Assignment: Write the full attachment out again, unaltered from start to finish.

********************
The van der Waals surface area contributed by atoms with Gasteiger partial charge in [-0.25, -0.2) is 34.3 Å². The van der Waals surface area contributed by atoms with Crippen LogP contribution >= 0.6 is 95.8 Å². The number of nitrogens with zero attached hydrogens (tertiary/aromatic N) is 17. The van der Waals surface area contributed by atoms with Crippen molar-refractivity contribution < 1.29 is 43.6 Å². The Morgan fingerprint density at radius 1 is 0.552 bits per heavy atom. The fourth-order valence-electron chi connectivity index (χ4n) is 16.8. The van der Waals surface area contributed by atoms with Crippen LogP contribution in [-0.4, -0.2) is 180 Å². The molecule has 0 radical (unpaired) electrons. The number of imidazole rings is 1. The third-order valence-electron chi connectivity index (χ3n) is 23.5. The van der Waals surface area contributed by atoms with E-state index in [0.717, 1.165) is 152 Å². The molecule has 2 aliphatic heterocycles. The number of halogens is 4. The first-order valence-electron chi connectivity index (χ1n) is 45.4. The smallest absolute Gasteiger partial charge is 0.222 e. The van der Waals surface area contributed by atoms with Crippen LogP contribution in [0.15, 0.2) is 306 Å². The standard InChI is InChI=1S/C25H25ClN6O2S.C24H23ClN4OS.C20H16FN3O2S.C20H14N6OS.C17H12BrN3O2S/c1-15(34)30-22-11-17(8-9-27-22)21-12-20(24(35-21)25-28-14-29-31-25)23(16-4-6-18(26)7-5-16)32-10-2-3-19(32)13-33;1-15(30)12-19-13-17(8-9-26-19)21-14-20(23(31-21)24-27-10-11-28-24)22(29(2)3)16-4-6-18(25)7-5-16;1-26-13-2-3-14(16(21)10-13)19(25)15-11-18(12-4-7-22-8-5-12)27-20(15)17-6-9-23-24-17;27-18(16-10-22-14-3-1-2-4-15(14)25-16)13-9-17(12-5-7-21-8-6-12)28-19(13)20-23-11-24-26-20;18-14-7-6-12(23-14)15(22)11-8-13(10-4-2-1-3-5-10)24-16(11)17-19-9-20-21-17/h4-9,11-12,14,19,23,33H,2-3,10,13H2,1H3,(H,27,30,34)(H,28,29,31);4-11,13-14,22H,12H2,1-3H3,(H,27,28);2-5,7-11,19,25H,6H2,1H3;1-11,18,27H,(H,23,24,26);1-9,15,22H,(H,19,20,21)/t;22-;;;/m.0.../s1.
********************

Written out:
The van der Waals surface area contributed by atoms with Gasteiger partial charge in [-0.25, -0.2) is 34.3 Å². The van der Waals surface area contributed by atoms with Crippen LogP contribution >= 0.6 is 95.8 Å². The number of nitrogens with zero attached hydrogens (tertiary/aromatic N) is 17. The van der Waals surface area contributed by atoms with Crippen molar-refractivity contribution < 1.29 is 43.6 Å². The Morgan fingerprint density at radius 1 is 0.552 bits per heavy atom. The fourth-order valence-electron chi connectivity index (χ4n) is 16.8. The van der Waals surface area contributed by atoms with Crippen LogP contribution in [-0.4, -0.2) is 180 Å². The molecule has 0 radical (unpaired) electrons. The number of imidazole rings is 1. The third-order valence-electron chi connectivity index (χ3n) is 23.5. The van der Waals surface area contributed by atoms with E-state index in [0.717, 1.165) is 152 Å². The molecule has 2 aliphatic heterocycles. The number of halogens is 4. The first-order valence-electron chi connectivity index (χ1n) is 45.4. The smallest absolute Gasteiger partial charge is 0.222 e. The van der Waals surface area contributed by atoms with Crippen LogP contribution in [0.15, 0.2) is 306 Å². The standard InChI is InChI=1S/C25H25ClN6O2S.C24H23ClN4OS.C20H16FN3O2S.C20H14N6OS.C17H12BrN3O2S/c1-15(34)30-22-11-17(8-9-27-22)21-12-20(24(35-21)25-28-14-29-31-25)23(16-4-6-18(26)7-5-16)32-10-2-3-19(32)13-33;1-15(30)12-19-13-17(8-9-26-19)21-14-20(23(31-21)24-27-10-11-28-24)22(29(2)3)16-4-6-18(25)7-5-16;1-26-13-2-3-14(16(21)10-13)19(25)15-11-18(12-4-7-22-8-5-12)27-20(15)17-6-9-23-24-17;27-18(16-10-22-14-3-1-2-4-15(14)25-16)13-9-17(12-5-7-21-8-6-12)28-19(13)20-23-11-24-26-20;18-14-7-6-12(23-14)15(22)11-8-13(10-4-2-1-3-5-10)24-16(11)17-19-9-20-21-17/h4-9,11-12,14,19,23,33H,2-3,10,13H2,1H3,(H,27,30,34)(H,28,29,31);4-11,13-14,22H,12H2,1-3H3,(H,27,28);2-5,7-11,19,25H,6H2,1H3;1-11,18,27H,(H,23,24,26);1-9,15,22H,(H,19,20,21)/t;22-;;;/m.0.../s1.